It’s no wonder James, who has been his typically dominant self, averaging 28.5 points, 13 rebounds and 11 assists, stopped attacking in the second half. He was gassed, and the Cavs couldn’t keep up as the Warriors scored 132 despite 20 turnovers.

Cleveland prefers to play at a high tempo as well, and while that would seem to play into a trap with Golden State, Lue and James were adamant the Cavs aren’t pumping their brakes.

“That’s not our game. We don’t play slowdown basketball,” James said. “We play at our pace. We play our game. We got to this point playing our way. We have won a lot of games playing the way we play, so we’re not going to change.”

However, what has to change is production from Cleveland’s role players. James, Kyrie Irving and Kevin Love are doing their part, but Cleveland’s Big 3 isn’t getting enough support.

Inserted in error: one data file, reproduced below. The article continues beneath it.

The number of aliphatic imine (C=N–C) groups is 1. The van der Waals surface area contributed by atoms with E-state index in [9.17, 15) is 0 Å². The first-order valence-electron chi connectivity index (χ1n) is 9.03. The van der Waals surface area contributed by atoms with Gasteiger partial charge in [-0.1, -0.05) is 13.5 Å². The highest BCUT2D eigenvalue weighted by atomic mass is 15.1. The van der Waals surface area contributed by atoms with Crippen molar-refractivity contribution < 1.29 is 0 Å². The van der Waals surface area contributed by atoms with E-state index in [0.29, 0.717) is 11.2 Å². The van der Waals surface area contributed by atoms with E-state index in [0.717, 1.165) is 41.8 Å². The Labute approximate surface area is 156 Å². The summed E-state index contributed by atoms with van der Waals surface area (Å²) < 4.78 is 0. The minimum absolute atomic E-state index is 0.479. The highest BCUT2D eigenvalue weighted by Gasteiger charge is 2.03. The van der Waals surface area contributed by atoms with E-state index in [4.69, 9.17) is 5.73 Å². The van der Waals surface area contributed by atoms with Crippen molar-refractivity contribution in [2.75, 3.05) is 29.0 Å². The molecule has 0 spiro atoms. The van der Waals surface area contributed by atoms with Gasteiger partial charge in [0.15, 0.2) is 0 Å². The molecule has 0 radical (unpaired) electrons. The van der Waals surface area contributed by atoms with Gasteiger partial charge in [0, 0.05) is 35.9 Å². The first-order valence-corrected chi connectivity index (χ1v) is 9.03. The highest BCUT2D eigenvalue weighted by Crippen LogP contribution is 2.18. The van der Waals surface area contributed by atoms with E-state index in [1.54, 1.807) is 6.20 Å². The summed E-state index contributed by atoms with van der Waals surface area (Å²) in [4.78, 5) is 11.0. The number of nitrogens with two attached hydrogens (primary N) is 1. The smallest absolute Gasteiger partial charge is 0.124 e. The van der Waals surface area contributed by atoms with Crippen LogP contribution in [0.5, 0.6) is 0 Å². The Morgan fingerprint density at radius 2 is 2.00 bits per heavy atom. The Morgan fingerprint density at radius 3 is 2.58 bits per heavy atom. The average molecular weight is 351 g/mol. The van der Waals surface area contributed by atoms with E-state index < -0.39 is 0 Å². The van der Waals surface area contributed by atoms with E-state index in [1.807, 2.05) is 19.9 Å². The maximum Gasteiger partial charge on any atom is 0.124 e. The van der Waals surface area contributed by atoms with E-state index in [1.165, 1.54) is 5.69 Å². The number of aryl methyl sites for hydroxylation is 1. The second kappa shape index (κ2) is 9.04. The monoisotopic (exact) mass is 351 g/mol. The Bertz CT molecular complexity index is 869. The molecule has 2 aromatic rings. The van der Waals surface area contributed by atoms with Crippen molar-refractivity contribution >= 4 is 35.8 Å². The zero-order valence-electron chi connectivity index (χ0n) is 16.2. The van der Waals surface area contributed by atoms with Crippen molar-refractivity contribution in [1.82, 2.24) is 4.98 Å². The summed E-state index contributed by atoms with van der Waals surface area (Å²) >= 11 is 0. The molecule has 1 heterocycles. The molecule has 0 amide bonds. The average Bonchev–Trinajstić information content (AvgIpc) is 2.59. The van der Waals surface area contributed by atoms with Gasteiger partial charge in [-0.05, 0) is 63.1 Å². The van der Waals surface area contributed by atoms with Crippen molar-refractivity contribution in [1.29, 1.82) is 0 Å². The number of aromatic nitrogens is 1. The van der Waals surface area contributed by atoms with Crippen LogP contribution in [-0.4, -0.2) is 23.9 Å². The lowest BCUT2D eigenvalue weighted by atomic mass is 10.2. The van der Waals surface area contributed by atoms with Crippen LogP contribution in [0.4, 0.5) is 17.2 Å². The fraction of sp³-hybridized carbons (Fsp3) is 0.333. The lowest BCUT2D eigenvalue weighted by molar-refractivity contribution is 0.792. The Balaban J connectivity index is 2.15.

Tristan Thompson has been neutralized as the Warriors are devoting multiple players to keep Cleveland’s relentless rebounder off the boards. Sharpshooter Kyle Korver is just 1 of 6 on 3s, backup point guard Deron Williams is scoreless in 33 minutes and Richard Jefferson, two weeks shy of his 37th birthday, is the only reserve contributing more than expected.

In real time, Cleveland’s two losses in Oakland looked lopsided, but Irving said the tape revealed some positives.

“When you watch it, it doesn’t necessarily seem as bad because you understand that the things that you can’t control,” he said. “They’re just kind of boneheaded plays that you are just like, ‘Oh, man, we can be better.’ Whether they’re speeding us up or whether they’re getting in our chest or challenging us, we need to hit back. And it’s just as simple as that.”

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Citizen/King: LeBron James wins NBA citizenship award

Snubbed in the MVP voting, LeBron James received an award maybe more significant.